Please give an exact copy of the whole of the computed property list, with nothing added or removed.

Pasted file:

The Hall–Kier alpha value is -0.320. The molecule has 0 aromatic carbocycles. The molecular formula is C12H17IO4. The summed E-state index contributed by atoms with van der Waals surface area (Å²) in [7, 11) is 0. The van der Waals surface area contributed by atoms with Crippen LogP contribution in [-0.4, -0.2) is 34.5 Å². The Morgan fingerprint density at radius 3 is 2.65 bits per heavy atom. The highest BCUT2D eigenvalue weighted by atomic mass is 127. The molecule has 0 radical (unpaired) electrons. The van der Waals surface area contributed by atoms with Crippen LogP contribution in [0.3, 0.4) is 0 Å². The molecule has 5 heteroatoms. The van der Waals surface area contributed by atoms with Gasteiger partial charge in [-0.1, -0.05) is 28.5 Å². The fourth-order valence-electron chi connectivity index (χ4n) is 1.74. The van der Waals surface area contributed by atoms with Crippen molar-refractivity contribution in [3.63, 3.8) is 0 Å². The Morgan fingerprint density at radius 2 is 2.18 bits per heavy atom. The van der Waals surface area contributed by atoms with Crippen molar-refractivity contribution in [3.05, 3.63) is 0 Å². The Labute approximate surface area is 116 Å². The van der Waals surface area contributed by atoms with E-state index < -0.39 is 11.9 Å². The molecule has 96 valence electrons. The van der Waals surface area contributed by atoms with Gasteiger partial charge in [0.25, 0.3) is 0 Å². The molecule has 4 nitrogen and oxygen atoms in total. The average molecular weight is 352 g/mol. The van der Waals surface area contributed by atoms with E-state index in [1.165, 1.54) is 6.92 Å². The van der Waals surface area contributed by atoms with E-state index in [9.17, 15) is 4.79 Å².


The Hall–Kier alpha value is -0.320. The molecule has 0 aromatic carbocycles. The molecular formula is C12H17IO4. The summed E-state index contributed by atoms with van der Waals surface area (Å²) in [7, 11) is 0. The van der Waals surface area contributed by atoms with Crippen LogP contribution in [-0.4, -0.2) is 34.5 Å². The Morgan fingerprint density at radius 3 is 2.65 bits per heavy atom. The highest BCUT2D eigenvalue weighted by atomic mass is 127. The molecule has 0 radical (unpaired) electrons. The van der Waals surface area contributed by atoms with Crippen LogP contribution in [0.3, 0.4) is 0 Å². The molecule has 5 heteroatoms. The van der Waals surface area contributed by atoms with Gasteiger partial charge in [-0.1, -0.05) is 28.5 Å². The fourth-order valence-electron chi connectivity index (χ4n) is 1.74. The van der Waals surface area contributed by atoms with Crippen molar-refractivity contribution in [3.63, 3.8) is 0 Å². The Morgan fingerprint density at radius 2 is 2.18 bits per heavy atom. The van der Waals surface area contributed by atoms with Crippen molar-refractivity contribution in [3.05, 3.63) is 0 Å². The Labute approximate surface area is 116 Å². The van der Waals surface area contributed by atoms with E-state index < -0.39 is 11.9 Å². The molecule has 96 valence electrons. The van der Waals surface area contributed by atoms with Gasteiger partial charge in [0.25, 0.3) is 0 Å². The molecule has 4 nitrogen and oxygen atoms in total. The average molecular weight is 352 g/mol. The van der Waals surface area contributed by atoms with E-state index in [1.165, 1.54) is 6.92 Å². The van der Waals surface area contributed by atoms with E-state index in [9.17, 15) is 4.79 Å².